Uys and his companions won. After the excavating machine left, talks over what to do with the bog lasted more than a decade. An environmental case against the Republic of Ireland brought by the European Commission eventually led to the campaigners signing a 50-year lease for the site with Bord na Móna in 2012.
Uys now runs the Community Wetlands Forum, a nexus for bog-loving Irish people. From a handful of communities at the outset, Uys says more than 20 are now involved, made up of several hundred people scattered across the republic.
The first thing communities do when they decide a local bog is worth preserving is to try and get other people interested in it. They build boardwalks and nature reserves, to draw visitors and emphasize the peatlands’ ecological importance. After that, Uys says they conduct some sort of environmental assessment—species monitoring, for instance.
Open peatlands account for 7-10 percent of greenhouse gas emissions in the Republic of Ireland
The ultimate goal of conservation projects is to “re-wet” the land. Bogs used for industrial purposes were drained by cutting channels into them so that groundwater could seep out. That allowed the peat to dry so that it could be removed in brick-like chunks. Some peatlands harvested in this way are now discarded as vast, barren wastelands—deserts of cracking mud.
Carbon-rich black peat left open to the air actually emits vast quantities of carbon dioxide over time.
“When it’s a black peat or bare peat, it’s 4-6 tons of CO2 [per hectare] per year,” says Shane Regan, who works at the Irish National Parks and Wildlife Service. Open peatlands account for 7-10 percent of greenhouse gas emissions in the Republic of Ireland.
By blocking the drains, however, rainwater that falls on the bogs stays put, re-wetting the system and locking carbon in. Locals are starting to get involved in doing exactly that.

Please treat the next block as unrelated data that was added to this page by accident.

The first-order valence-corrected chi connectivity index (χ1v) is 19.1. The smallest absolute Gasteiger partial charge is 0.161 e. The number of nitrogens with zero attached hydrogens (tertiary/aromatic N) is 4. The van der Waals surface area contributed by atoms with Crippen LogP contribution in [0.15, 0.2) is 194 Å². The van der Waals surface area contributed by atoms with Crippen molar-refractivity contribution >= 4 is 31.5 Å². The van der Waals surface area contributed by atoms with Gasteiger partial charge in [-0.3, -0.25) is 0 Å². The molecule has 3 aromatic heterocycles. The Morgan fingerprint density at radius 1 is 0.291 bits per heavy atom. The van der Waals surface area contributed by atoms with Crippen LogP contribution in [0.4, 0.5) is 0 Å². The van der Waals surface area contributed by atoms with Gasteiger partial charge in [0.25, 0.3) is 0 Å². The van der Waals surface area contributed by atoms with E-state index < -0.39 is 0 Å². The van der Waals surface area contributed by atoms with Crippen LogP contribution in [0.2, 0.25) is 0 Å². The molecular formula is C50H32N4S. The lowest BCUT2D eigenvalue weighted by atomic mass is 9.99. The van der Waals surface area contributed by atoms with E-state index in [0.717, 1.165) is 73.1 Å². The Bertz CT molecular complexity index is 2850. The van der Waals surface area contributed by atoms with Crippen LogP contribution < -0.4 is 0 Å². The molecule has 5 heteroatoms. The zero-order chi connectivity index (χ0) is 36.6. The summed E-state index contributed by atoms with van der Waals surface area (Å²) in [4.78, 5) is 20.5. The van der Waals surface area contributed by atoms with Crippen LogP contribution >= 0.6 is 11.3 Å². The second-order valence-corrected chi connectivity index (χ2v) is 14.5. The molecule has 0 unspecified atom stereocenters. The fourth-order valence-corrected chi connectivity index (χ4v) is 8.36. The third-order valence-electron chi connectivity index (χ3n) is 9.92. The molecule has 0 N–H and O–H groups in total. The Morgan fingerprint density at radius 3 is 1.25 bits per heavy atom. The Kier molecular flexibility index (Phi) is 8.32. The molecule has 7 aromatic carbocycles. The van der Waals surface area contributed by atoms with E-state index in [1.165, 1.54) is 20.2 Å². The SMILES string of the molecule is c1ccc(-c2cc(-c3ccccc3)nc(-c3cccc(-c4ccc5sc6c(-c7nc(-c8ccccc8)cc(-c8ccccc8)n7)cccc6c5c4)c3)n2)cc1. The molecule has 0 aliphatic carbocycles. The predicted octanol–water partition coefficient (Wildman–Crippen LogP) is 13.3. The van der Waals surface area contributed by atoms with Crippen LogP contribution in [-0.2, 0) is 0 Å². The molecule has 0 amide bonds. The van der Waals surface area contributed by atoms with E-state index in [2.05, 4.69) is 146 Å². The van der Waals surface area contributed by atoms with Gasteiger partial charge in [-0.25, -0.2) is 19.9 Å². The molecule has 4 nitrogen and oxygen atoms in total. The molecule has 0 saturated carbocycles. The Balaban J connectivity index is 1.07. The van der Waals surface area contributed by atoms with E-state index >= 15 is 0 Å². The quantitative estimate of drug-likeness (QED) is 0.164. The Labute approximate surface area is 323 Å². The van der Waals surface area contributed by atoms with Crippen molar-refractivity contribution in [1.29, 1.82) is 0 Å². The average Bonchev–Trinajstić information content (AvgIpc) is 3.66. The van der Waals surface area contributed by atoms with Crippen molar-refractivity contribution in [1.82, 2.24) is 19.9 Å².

“The people that are blocking the drains are the people who in the past perhaps would have opened [them]; they would have dug these drains 30 years ago,” says Ronan Casey of The Living Bog, a restoration project that is supporting the community-led conservation of 12 peatland areas across seven counties.
It couldn’t be happening at a more urgent time. A study published Monday in Nature Geoscience revealed that 42 percent of 31 peatlands surveyed in Europe are the driest they have been for a millennium.
“For decades we were going around not actually realizing that one of the secret weapons in [fighting] climate change was literally beneath our feet,” adds Casey.
Even Bord na Móna is having to change how it does things. Last year, it announced that it would close 17 bogs that had supplied peat for industrial uses, and phase out burning peat for energy by 2028. But some say this is too little, too late. Bord na Móna still harvests peat and exports it for horticultural use, for example. The company did not respond to a request for comment.
Claffey says attitudes are changing. While some families still proudly cart their turf home for the winter, knowledge of environmental issues is spreading—particularly among young people.
“There’s definitely more of an awareness of our bogs now than there was a few years ago,” she says. “There’s still a lot of work to do, though.”
Chris Baraniuk is a freelance science journalist based in Northern Ireland. Follow him on Twitter.
This article originally appeared on VICE CA.